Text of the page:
Joseph Bartels’ (’20) musical composition “Suite 2020” had its debut performance by Dordt University’s Chamber Orchestra during the Fall Festival of Music last October.
Bartels says “Suite 2020” is a response to a time of change and painful transition in his life during 2020.
Last year, Bartels felt pretty certain about his future. He had completed his worship arts degree in December 2019 and accepted a position as worship arts director for Orland Park Christian Reformed Church in Illinois. His wife, Katie (Bousema, ’20), had found work as a fourth-grade teacher at Southwest Chicago Christian Schools. After Katie completed her student teaching in Sioux Center, the couple would head to the Chicago suburbs. In the meantime, Bartels was working full-time at the Fruited Plain Café in Sioux Center.
Then Covid-19 hit. Iowa Governor Kim Reynolds mandated that restaurants could only serve takeout, so the Fruited Plain became deserted. At first the changes seemed a little exciting to Bartels, but as the weeks dragged on, the uncertainty felt unnerving, and a sadness settled in. Dordt’s class of 2020 commencement ceremony was moved online, which meant he couldn’t say goodbye in-person to many of his friends. In mid-May, he and Katie packed up their belongings and moved to Chicago—leaving behind his childhood home of Sioux Center, his friends and family, and all that he knew. Then, his grandfather, Professor Emeritus of Philosophy Dr. John Kok, passed away—and Bartels wasn’t able to be with his grandfather during his final hours.
The result of these experiences inspired “Suite 2020,” an orchestral compilation in three parts. He describes the first movement as slow and expressive—a time to pause and notice how impermanent everyday life is.
“The second movement has a steadier tempo and is more driving. It’s a reminder that, even with huge changes, life goes on; people are born and die. And then the third movement is more redemptive—that even in the pain of change, there is evident redemption,” says Bartels.
A talented musician, Bartels says he chose to write an orchestral piece that would “make simple music become very human.” He had played viola in Dordt’s wind symphony for four years, making him familiar with how string instruments and orchestral ensembles work.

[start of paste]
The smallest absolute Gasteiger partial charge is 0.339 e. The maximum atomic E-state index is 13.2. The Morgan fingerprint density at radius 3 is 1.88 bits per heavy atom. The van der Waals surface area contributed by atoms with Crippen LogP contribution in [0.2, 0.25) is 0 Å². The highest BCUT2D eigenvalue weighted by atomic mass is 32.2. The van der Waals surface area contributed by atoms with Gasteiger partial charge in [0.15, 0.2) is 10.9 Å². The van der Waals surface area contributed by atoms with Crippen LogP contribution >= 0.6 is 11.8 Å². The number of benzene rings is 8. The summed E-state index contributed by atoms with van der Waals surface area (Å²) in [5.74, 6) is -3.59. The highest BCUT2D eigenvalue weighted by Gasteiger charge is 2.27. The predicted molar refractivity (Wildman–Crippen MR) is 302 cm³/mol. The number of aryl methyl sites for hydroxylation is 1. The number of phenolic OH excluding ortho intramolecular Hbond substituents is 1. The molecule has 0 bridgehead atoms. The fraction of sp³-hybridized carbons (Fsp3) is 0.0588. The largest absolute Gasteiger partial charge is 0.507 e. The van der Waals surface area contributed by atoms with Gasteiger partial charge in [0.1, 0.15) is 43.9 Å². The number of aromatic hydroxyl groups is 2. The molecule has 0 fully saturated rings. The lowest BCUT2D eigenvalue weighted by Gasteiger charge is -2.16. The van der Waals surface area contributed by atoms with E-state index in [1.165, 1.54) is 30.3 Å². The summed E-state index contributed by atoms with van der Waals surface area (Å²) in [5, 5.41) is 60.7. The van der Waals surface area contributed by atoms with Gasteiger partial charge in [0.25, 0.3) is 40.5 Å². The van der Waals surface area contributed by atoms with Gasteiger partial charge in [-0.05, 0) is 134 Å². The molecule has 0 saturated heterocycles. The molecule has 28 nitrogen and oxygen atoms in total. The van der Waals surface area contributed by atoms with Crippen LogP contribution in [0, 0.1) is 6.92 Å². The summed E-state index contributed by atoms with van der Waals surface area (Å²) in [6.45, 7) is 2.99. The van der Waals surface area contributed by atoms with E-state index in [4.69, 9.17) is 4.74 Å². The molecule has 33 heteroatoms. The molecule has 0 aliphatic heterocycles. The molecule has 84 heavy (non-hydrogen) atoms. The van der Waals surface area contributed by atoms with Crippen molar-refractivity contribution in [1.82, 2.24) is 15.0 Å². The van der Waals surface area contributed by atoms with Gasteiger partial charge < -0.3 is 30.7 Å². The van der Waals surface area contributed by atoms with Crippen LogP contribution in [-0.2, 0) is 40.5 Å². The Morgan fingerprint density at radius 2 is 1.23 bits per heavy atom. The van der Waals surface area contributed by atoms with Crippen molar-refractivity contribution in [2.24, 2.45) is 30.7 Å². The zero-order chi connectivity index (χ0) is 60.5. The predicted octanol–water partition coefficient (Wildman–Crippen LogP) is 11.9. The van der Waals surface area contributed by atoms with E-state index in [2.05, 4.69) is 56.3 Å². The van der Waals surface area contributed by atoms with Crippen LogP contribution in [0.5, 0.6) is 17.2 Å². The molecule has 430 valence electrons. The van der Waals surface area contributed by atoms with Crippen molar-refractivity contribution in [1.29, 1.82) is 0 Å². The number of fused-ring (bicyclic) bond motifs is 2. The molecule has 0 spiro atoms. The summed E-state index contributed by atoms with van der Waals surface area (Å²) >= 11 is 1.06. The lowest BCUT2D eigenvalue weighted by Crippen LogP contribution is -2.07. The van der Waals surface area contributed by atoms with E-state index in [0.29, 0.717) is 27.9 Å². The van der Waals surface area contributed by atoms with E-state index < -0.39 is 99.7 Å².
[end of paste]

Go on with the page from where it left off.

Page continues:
At one point in the writing process, Bartels knew he needed feedback. So he turned to Professor of Music Dr. Onsby Rose.
“I thought, ‘This is really nice,’” says Rose. “At the time, I was choosing the musical programming for the 2020-21 academic year, and I remember thinking that it would be awesome to include a piece written by a Dordt alumnus. So, I told Joseph, ‘Do you think you could have this finished by late August, when my students start rehearsing?’”
Five months later, Bartels sat in the B.J. Haan Auditorium with his family, waiting to hear Dordt’s chamber orchestra play “Suite 2020” as part of the Fall Music Festival.
“There were so many talented musicians playing my music and to hear it performed in person was great,” says Bartels.
“Writing music is a tremendous amount of work. You have to really work at it, and I believe that’s exactly what Joseph did,” says Rose.
Bartels is thankful for Rose’s guidance on “Suite 2020” and for the chance to see his orchestral compilation performed live in his hometown in front of his friends and family.
“I’d only known Dr. Rose for one year, but I knew I could talk with him about music and get his feedback on my piece. He’s a good representation of Dordt professors. A lot of people say that the community is what sets Dordt apart from other schools, but I really think it’s the professors,” says Bartels. “Dordt professors have a humility despite their greatness—they’re approachable, and they want to help you.”